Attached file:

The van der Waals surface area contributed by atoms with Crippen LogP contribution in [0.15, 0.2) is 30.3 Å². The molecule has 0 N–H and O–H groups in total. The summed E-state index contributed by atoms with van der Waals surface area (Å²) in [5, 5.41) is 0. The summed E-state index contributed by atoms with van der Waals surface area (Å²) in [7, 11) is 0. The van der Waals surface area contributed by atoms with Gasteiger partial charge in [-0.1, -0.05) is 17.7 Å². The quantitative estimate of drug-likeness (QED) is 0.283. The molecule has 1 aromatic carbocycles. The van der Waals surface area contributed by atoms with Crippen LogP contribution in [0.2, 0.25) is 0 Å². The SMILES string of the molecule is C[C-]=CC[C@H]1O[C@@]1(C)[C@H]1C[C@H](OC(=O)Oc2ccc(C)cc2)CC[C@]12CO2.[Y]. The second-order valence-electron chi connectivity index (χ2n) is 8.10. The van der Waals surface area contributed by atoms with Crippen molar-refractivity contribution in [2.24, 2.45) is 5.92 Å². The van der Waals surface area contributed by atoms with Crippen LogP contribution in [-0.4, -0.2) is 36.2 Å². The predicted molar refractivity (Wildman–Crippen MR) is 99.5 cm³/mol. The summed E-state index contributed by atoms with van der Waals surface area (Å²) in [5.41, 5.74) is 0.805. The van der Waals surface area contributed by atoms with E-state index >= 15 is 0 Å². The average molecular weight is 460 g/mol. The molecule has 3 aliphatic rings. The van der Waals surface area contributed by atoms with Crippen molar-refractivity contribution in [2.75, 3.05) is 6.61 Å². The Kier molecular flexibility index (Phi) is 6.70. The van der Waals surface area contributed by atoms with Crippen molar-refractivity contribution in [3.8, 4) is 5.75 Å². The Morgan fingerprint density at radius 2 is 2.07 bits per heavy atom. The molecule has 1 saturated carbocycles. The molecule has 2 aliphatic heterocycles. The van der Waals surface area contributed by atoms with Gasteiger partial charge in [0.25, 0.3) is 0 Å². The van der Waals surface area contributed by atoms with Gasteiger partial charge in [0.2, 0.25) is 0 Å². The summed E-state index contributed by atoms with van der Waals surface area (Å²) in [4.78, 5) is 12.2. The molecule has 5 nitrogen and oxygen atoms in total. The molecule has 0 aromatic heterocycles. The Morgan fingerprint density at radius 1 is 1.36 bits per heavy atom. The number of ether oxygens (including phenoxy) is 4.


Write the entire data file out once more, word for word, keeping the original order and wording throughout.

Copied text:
The van der Waals surface area contributed by atoms with Crippen LogP contribution in [0.15, 0.2) is 30.3 Å². The molecule has 0 N–H and O–H groups in total. The summed E-state index contributed by atoms with van der Waals surface area (Å²) in [5, 5.41) is 0. The summed E-state index contributed by atoms with van der Waals surface area (Å²) in [7, 11) is 0. The van der Waals surface area contributed by atoms with Gasteiger partial charge in [-0.1, -0.05) is 17.7 Å². The quantitative estimate of drug-likeness (QED) is 0.283. The molecule has 1 aromatic carbocycles. The van der Waals surface area contributed by atoms with Crippen LogP contribution in [0.2, 0.25) is 0 Å². The SMILES string of the molecule is C[C-]=CC[C@H]1O[C@@]1(C)[C@H]1C[C@H](OC(=O)Oc2ccc(C)cc2)CC[C@]12CO2.[Y]. The second-order valence-electron chi connectivity index (χ2n) is 8.10. The van der Waals surface area contributed by atoms with Crippen molar-refractivity contribution in [2.24, 2.45) is 5.92 Å². The van der Waals surface area contributed by atoms with Crippen LogP contribution in [-0.4, -0.2) is 36.2 Å². The predicted molar refractivity (Wildman–Crippen MR) is 99.5 cm³/mol. The summed E-state index contributed by atoms with van der Waals surface area (Å²) in [5.41, 5.74) is 0.805. The van der Waals surface area contributed by atoms with E-state index >= 15 is 0 Å². The average molecular weight is 460 g/mol. The molecule has 3 aliphatic rings. The van der Waals surface area contributed by atoms with Crippen molar-refractivity contribution in [2.75, 3.05) is 6.61 Å². The Kier molecular flexibility index (Phi) is 6.70. The van der Waals surface area contributed by atoms with Crippen molar-refractivity contribution in [3.8, 4) is 5.75 Å². The Morgan fingerprint density at radius 2 is 2.07 bits per heavy atom. The molecule has 1 saturated carbocycles. The molecule has 2 aliphatic heterocycles. The van der Waals surface area contributed by atoms with Gasteiger partial charge in [0.25, 0.3) is 0 Å². The van der Waals surface area contributed by atoms with Gasteiger partial charge in [0.2, 0.25) is 0 Å². The summed E-state index contributed by atoms with van der Waals surface area (Å²) in [4.78, 5) is 12.2. The molecule has 5 nitrogen and oxygen atoms in total. The molecule has 0 aromatic heterocycles. The Morgan fingerprint density at radius 1 is 1.36 bits per heavy atom. The number of ether oxygens (including phenoxy) is 4.